I bought myself a Samsung Chromebook for $450 inc GST in October because that’s what early adopters tend to do and I like trying and learning new things.
I wrote a Chromebook review on a borrowed device last year and I can thankfully say that the device is much improved- a different kettle of fish entirely from what I used last year.
Here are some of my thoughts around using Chromebooks and Google Apps- appreciating the fact that I am Google Certified Teacher as well as a Blended eLearning Facilitator. My perspective on teaching and learning is flavoured by teaching mainly from year four to six so I can’t discuss how they might look in a secondary school situation.
- I think that they are a good, cheap device for doing the sorts of things that senior students often want to do- writing, collaborating, researching, connecting, recording, learning! You have to have a Google account or create one on startup and some internet to get the device working.
- It is really easy to use as a shared device as you log in to your Google Account you get all your services at your fingertips- just log out and pass on to the next person if needed.
- The battery seems to last a good while and I love the ‘instant on’ feature- you lift the lid and the thing is on.
- I like the decent sized keyboard that my fingers know where they are supposed to go unlike silly little netbooks where I was forever typing the wrong letters- it was driving my crazy!
- It is lightweight so easy to carry around, backwards and forwards to school if needed as a personal device.
- I really like that anything you do on it is never lost- with things going to Drive which autosaves you can never lose your work.
- I think it is robust enough to take the knocks but I look after mine cos I paid for it with my own money- not sure how it would handle the rigours of being bashed around all the time- only time and a trial could tell that I suppose.
- I also like that there are never any updates to do or viruses to check for- all that sort of thing is done for you by launching Chrome which automatically checks for updates as it starts up.
- Yes they are good at searching the web but so much more than that- with the use of Google Docs and potentially Hapara Teacher Dashboard to manage the use of docs, blogs, curriculum areas etc for teachers it can be a really powerful tool.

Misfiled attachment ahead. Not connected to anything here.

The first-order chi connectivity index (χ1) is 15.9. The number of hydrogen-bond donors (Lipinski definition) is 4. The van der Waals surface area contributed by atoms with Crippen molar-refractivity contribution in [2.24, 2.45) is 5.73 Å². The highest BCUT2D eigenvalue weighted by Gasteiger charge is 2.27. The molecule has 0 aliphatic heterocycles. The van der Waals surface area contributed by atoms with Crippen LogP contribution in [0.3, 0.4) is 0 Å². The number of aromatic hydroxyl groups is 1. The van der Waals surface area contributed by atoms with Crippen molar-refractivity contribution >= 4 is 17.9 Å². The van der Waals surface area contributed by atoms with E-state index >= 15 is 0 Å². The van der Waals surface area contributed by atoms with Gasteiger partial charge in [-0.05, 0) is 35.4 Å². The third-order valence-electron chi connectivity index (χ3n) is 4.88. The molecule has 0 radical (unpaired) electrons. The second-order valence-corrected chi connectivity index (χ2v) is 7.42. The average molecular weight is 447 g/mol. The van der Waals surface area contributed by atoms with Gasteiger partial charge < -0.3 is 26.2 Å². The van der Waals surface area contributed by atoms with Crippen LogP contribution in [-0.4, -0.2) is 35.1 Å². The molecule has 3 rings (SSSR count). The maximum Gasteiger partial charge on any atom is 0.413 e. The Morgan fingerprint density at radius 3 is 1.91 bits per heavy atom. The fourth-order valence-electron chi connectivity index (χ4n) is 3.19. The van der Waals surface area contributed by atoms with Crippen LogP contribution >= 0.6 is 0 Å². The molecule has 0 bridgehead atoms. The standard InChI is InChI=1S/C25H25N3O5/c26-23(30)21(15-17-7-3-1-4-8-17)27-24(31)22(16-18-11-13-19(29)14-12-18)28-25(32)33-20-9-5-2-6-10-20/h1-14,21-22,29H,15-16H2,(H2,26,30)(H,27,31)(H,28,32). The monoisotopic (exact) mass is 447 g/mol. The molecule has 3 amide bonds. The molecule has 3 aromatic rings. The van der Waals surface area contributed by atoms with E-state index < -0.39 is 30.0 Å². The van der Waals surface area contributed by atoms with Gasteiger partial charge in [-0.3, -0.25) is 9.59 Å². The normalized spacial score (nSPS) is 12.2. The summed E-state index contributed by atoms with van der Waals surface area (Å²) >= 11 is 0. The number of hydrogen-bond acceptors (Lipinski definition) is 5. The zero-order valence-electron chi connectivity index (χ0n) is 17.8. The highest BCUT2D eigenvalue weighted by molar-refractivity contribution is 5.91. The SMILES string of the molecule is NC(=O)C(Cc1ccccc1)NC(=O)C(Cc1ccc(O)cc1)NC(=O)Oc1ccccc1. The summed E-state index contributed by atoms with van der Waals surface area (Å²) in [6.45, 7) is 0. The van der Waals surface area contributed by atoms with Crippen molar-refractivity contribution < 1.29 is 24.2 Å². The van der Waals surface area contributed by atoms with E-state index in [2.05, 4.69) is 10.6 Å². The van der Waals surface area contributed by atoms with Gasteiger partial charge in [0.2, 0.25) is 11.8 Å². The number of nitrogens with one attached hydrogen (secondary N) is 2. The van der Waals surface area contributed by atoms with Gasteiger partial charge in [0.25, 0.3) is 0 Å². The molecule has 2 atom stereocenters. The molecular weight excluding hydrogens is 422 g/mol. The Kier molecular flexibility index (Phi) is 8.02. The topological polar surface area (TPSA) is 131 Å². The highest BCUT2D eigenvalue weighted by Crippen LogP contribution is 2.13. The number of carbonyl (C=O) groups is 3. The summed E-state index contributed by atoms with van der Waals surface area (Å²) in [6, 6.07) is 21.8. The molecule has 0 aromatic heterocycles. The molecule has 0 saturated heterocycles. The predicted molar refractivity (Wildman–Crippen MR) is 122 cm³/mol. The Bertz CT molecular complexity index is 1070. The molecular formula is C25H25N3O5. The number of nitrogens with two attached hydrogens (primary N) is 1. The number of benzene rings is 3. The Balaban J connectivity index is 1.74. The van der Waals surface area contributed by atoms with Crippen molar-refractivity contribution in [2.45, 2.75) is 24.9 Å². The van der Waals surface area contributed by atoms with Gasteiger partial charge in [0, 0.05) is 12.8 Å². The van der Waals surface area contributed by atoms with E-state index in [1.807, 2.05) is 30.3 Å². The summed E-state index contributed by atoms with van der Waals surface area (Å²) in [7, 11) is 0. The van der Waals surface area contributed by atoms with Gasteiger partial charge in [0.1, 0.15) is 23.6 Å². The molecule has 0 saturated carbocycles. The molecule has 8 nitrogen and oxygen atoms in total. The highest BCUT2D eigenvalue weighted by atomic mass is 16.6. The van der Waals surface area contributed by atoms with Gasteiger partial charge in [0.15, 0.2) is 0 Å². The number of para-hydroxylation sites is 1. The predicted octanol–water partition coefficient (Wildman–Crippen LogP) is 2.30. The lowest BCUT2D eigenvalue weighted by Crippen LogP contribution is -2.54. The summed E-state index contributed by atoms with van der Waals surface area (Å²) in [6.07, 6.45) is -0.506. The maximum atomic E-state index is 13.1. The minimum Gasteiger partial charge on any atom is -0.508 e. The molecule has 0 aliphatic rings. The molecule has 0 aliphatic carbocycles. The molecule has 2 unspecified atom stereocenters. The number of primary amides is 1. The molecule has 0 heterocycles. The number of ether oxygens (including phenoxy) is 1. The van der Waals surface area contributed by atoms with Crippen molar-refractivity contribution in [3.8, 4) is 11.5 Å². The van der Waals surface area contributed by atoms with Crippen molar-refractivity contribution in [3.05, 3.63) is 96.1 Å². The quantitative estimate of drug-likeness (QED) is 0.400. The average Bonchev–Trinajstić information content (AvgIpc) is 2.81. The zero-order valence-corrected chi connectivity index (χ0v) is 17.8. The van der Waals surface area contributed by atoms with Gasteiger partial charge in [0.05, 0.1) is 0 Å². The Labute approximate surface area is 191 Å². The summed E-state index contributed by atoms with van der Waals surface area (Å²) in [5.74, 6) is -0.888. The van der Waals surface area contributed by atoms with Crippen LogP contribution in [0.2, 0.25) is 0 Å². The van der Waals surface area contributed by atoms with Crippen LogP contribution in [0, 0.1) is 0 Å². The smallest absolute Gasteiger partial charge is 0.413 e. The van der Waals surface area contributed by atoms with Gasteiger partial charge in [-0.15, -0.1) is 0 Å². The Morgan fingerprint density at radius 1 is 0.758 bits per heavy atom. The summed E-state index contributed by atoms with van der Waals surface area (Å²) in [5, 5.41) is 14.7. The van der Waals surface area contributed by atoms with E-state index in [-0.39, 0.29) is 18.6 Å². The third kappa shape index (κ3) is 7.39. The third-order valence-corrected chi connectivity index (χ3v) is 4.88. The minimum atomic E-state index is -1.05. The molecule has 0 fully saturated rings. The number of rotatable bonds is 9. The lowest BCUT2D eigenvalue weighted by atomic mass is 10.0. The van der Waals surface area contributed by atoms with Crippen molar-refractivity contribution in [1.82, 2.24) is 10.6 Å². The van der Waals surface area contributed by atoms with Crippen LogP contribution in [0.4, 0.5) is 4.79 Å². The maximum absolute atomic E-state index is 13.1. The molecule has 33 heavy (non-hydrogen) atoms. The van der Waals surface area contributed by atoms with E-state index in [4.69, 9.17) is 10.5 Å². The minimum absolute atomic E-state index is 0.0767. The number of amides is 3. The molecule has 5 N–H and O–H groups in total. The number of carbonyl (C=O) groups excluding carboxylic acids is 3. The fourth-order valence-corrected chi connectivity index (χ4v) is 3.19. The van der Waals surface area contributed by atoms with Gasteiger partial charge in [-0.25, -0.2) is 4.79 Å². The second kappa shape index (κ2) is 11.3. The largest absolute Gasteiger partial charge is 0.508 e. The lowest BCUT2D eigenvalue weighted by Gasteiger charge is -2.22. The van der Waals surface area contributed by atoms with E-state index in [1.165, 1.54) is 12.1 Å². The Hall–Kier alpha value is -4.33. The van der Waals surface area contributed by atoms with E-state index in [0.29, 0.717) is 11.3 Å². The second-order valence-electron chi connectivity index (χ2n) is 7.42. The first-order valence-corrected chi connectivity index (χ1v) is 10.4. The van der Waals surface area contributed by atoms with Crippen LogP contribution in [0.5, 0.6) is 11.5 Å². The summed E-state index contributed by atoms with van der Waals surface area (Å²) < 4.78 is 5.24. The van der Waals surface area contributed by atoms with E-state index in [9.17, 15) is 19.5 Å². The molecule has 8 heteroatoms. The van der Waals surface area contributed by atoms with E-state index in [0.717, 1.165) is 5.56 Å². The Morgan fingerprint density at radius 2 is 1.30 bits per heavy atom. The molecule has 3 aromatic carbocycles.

- You can easily add other apps and extensions to Chrome to enhance and empower your experience. You get the basic tools like docs, presentations, spreadsheets, forms and drawings as standard but can add other powerful apps like We.video and Video.notes which can add even more functionality to the experience and if you add Chrome extensions as well you can do some quite amazing things.
- I splashed out and bought a Chromecast as well. A Chromecast is a bit like an Apple TV in that you can wirelessly mirror your browser onto a data display. I had to order it through Amazon and YouPost and cost my $87NZ delivered to NZ. Here is a video that shows you how to set it up. I like that as well because as you mirror one tab you can do something else on a different tab! At the end of the year you could show your class a YouTube video in one tab and be writing your reports in another!!!!!
- On first starting up the Chromebook I had to quickly learn to do some things in new ways…..
It is a different way of thinking though and it took me a bit of fiddling to do some of the things I do without thinking on my Mac Book Pro.
My first hurdle was to remember my really strong Google password. I use OnePassword to store my passwords and it is a download on my Mac so I had to copy it from my iPhone app when I first opened up my Chromebook. After a quick tweet to OnePassward I was able to access the rest of my passwords because I have them synching in Dropbox.
Talking of Dropbox you can’t of course have off line access but I was able to add the app and have it sitting on my bottom toolbar like in the photo collage above.
To take a screen grab I had to add an extension and then I had to figure out where the screengrab actually went when it was captured. I Googled it and found there actually was a FILES folder for things that you want to save for things like PDFs so I have that sitting on the bottom tool bar as well.
I couldn’t use Skype because that is a download so can use Google Hangouts instead. You just think to yourself how can I do this a different way!
My Chromebook is stand alone as it my own personal one but as a teacher I would want the management console so I could push out settings, websites and those sorts of things to the students but I am not sure that you would need to in a secondary setting- you would have to ask other Chromebook users for their opinions on that.
In saying all that I have only really used my Chromebook where I know there is good strong wifi or tethered it to my iPhone. I think that without that connectivity then it would be nothing more than a rather lightweight, funky looking brick!
There is a lot for me to learn yet as I explore and play but I’m underway.
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- Here are my Google resources that you may like to have a look where I remember and share all things Google.
As an on-going keeping abreast of what is happening with Chromebooks you may like to join the Chromebook group on the VLN to ask questions and learn through other’s experiences.
And here are my Chromebook on line bookmarks that I have saved as a resource.
I store my bookmarks in Diigo which is an on line social bookmarks curating website. If you find the site not working at school it is probably because your filters are blocking it because it is social and you may have to look at my bookmarks at home!!!
I would be interesting to hear how you are getting on with your Chromebooks.
What advice can you share about how you are using them.
What questions do you want to ask?